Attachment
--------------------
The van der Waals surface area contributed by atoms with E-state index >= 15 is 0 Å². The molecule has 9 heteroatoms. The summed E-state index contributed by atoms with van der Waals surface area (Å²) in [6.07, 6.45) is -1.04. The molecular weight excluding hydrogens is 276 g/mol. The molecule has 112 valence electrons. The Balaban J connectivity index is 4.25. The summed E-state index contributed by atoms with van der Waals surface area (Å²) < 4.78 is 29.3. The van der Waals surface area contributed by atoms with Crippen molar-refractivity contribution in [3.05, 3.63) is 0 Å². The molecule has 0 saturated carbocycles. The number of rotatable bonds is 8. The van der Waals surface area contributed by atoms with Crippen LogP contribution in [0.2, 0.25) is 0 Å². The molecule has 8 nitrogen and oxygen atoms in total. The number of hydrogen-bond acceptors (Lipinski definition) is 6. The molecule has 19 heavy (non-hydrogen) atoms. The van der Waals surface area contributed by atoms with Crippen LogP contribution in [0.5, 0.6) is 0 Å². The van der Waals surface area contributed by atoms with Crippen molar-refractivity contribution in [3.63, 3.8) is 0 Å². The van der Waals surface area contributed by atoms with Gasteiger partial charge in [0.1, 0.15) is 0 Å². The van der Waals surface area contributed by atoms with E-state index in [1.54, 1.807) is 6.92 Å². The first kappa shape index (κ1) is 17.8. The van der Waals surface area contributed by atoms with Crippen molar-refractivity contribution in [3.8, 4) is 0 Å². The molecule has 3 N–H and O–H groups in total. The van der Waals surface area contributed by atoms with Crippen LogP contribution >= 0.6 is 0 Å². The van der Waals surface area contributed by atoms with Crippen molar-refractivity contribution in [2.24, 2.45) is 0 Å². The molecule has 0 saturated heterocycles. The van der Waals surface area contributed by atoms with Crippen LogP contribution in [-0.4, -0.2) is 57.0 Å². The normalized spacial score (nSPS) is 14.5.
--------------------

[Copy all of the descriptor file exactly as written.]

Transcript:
The van der Waals surface area contributed by atoms with E-state index >= 15 is 0 Å². The molecule has 9 heteroatoms. The summed E-state index contributed by atoms with van der Waals surface area (Å²) in [6.07, 6.45) is -1.04. The molecular weight excluding hydrogens is 276 g/mol. The molecule has 112 valence electrons. The Balaban J connectivity index is 4.25. The summed E-state index contributed by atoms with van der Waals surface area (Å²) < 4.78 is 29.3. The van der Waals surface area contributed by atoms with Crippen molar-refractivity contribution in [3.05, 3.63) is 0 Å². The molecule has 0 saturated carbocycles. The number of rotatable bonds is 8. The van der Waals surface area contributed by atoms with Crippen LogP contribution in [0.2, 0.25) is 0 Å². The molecule has 8 nitrogen and oxygen atoms in total. The number of hydrogen-bond acceptors (Lipinski definition) is 6. The molecule has 19 heavy (non-hydrogen) atoms. The van der Waals surface area contributed by atoms with Crippen LogP contribution in [0.5, 0.6) is 0 Å². The van der Waals surface area contributed by atoms with Crippen molar-refractivity contribution in [3.63, 3.8) is 0 Å². The van der Waals surface area contributed by atoms with Gasteiger partial charge in [0.1, 0.15) is 0 Å². The van der Waals surface area contributed by atoms with E-state index in [1.54, 1.807) is 6.92 Å². The first kappa shape index (κ1) is 17.8. The van der Waals surface area contributed by atoms with Crippen molar-refractivity contribution in [3.8, 4) is 0 Å². The molecule has 3 N–H and O–H groups in total. The van der Waals surface area contributed by atoms with Crippen LogP contribution >= 0.6 is 0 Å². The van der Waals surface area contributed by atoms with Crippen molar-refractivity contribution in [2.24, 2.45) is 0 Å². The molecule has 0 saturated heterocycles. The van der Waals surface area contributed by atoms with Crippen LogP contribution in [-0.4, -0.2) is 57.0 Å². The normalized spacial score (nSPS) is 14.5.